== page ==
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AOSM2022: A process-based sensitivity guided calibration of the VIC model
Section 1: Publication
Authorship or Presenters
Samah Larabi, Markus A. Schnorbus
A process-based sensitivity guided calibration of the VIC model
Hydrology and Terrestrial Ecosystems
Samah Larabi, Markus A. Schnorbus (2022). A process-based sensitivity guided calibration of the VIC model. Proceedings of the GWF Annual Open Science Meeting, May 16-18, 2022.
AOSM2022 Core Modelling and Forecastin Team
Section 2: Abstract
Plain Language Summary
Land surface models have large numbers of parameters the sensitivities of which can vary spatially over large spatial domains. In past applications of these models over large domains, calibration has often relied on adjustment of few select parameters that are assumed to have consistent sensitivity regardless of the presence of large hydro-climatic gradients. This approach limits the flexibility of the model to operate effectively under varying hydro-climatic conditions (i.e., model agility). In this study, we explore a sensitivity guided process-based calibration applied to the Variable Infiltration Capacity Model (VIC) over five basins with dissimilar hydroclimatic conditions. A global sensitivity analysis was used to evaluate the sensitivity of 44 VIC parameters to streamflow, evapotranspiration, and snow cover area. This study shows that expanding parameter calibration beyond the traditionally selected parameters improves model performance to simulate internal hydrologic processes. Regardless of the hydroclimatic conditions, fifteen parameters are consistently recommended for calibration which includes eleven soil parameters and four vegetation parameters (root fractions, spring LAI and minimum stomatal resistance). The recommended soil parameters are the thickness of the three soil layers, maximum velocity of baseflow i.e., dsmax, the fraction of dsmax where non-linear baseflow begins, variable infiltration curve parameter, fraction of maximum soil moisture where non-linear baseflow occurs, bulk density, fractional soil moisture content at the critical point and residual moisture. Additional parameters should also be considered depending on the dominance of hydrological processes, such as snow parameters in snow-dominated regions. Overall, this study shows that calibration guided by a multi-objective sensitivity analysis improves model agility and accuracy.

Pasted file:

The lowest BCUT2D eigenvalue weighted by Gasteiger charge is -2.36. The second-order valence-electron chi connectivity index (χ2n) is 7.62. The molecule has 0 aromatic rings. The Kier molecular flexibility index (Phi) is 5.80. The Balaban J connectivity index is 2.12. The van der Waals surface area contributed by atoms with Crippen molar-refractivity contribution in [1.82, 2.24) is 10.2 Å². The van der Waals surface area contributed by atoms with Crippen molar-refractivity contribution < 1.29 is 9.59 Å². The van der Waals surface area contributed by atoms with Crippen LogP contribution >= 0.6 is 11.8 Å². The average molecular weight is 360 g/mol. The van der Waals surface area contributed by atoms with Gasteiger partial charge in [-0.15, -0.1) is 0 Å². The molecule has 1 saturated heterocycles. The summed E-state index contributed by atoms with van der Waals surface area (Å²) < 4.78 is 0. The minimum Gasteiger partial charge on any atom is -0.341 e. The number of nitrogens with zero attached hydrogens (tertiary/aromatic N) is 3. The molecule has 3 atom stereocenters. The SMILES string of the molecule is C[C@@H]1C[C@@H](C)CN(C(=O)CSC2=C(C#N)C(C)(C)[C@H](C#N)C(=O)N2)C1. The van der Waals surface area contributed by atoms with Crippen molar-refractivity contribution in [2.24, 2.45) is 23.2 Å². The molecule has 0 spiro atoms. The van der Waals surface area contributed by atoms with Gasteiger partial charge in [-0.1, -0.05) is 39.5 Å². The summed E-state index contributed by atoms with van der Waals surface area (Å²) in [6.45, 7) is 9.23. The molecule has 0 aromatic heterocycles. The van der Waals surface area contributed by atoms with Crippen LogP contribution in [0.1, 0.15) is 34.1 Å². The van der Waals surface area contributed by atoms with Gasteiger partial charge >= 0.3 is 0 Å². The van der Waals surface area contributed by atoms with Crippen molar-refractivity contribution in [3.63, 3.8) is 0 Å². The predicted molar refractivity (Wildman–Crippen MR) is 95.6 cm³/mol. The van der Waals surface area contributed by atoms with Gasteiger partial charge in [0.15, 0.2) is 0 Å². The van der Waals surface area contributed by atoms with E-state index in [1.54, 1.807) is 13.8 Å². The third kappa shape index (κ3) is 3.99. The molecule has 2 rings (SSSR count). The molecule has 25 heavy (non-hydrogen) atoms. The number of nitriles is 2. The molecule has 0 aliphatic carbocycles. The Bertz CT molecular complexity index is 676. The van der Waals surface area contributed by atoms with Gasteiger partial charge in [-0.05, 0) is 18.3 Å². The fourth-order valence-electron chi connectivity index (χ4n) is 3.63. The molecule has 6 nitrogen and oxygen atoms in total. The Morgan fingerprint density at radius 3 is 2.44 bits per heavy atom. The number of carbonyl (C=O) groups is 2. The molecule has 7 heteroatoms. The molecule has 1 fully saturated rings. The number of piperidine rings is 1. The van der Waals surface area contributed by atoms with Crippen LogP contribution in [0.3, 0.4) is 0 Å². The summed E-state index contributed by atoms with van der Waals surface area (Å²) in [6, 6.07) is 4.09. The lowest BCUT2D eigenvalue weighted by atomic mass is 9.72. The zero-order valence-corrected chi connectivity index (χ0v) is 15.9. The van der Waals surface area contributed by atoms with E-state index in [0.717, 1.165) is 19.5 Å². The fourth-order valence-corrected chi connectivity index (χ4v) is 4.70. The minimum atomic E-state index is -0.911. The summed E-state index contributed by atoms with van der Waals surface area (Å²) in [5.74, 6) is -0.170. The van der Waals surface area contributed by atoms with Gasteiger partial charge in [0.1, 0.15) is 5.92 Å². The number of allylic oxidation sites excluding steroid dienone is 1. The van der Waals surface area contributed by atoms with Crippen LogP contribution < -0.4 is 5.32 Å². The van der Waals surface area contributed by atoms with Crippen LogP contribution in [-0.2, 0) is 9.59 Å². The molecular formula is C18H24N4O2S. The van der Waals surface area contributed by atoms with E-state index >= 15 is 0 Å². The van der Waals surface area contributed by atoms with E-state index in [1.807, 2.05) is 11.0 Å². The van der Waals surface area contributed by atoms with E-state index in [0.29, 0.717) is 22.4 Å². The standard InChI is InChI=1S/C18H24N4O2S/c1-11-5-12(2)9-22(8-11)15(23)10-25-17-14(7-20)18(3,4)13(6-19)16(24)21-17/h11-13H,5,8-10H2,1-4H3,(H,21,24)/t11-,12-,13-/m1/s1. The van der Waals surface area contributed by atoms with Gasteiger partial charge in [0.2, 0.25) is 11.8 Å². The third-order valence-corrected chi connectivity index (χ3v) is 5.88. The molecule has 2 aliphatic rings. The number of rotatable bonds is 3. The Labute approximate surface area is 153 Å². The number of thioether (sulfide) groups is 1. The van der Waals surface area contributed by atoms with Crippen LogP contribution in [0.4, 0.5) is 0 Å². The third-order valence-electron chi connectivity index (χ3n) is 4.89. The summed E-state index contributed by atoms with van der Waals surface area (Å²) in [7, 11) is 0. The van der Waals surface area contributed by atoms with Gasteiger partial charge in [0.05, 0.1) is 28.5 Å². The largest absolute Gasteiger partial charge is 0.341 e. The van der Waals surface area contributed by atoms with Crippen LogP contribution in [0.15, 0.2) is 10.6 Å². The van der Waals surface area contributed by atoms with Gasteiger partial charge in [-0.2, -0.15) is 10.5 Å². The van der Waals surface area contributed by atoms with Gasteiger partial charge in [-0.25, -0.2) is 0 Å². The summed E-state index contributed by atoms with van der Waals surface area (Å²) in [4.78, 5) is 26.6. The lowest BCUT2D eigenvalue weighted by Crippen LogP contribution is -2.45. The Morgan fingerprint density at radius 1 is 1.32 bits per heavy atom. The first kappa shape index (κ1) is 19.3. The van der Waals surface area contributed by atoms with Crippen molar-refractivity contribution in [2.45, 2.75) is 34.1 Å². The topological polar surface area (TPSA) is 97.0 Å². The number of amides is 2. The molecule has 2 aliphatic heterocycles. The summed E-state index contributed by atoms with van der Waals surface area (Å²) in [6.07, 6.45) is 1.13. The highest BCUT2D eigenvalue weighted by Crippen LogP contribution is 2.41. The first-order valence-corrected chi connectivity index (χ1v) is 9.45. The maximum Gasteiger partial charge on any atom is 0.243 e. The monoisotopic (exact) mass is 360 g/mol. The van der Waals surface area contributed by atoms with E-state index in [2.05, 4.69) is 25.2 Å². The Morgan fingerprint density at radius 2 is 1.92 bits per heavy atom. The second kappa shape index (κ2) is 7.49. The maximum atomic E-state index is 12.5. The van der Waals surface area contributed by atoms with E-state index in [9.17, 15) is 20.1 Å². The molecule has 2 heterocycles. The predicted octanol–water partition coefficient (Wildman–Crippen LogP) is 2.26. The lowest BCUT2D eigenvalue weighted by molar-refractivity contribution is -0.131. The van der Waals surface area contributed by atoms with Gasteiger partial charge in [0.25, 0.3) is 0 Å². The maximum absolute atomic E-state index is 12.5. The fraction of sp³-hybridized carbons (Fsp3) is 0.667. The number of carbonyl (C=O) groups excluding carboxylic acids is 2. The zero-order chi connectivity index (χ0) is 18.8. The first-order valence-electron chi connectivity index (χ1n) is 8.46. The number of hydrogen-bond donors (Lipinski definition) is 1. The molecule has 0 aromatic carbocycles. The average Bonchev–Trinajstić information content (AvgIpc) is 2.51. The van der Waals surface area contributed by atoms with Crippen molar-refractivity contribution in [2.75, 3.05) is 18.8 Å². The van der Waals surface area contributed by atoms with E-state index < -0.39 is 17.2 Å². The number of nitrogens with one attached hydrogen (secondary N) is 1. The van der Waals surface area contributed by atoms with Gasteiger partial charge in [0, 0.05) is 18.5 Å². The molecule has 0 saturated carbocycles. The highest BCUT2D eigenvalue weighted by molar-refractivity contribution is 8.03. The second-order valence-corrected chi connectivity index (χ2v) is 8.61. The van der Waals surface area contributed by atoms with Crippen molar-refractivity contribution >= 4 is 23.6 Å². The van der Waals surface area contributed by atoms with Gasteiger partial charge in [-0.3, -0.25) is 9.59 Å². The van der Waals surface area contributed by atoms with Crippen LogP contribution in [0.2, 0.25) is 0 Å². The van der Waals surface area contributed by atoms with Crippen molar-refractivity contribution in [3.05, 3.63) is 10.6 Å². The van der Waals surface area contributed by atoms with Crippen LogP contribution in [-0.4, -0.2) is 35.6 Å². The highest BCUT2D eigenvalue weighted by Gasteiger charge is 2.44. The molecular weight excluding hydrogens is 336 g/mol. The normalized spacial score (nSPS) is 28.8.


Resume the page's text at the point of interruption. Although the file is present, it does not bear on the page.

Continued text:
Section 3: Miscellany
Pacific Climate Impacts Consortium, University of Victoria
First Author: Samah Larabi, Pacific Climate Impacts Consortium, University of Victoria, Victoria, British Columbia, Canada
Additional Authors: Markus A. Schnorbus, Pacific Climate Impacts Consortium, University of Victoria, Victoria, British Columbia, Canada
Section 4: Download
T-2022-04-24-d1cd33gS4S9EKd1G9Y9AgF3JA Conference Publication 1.0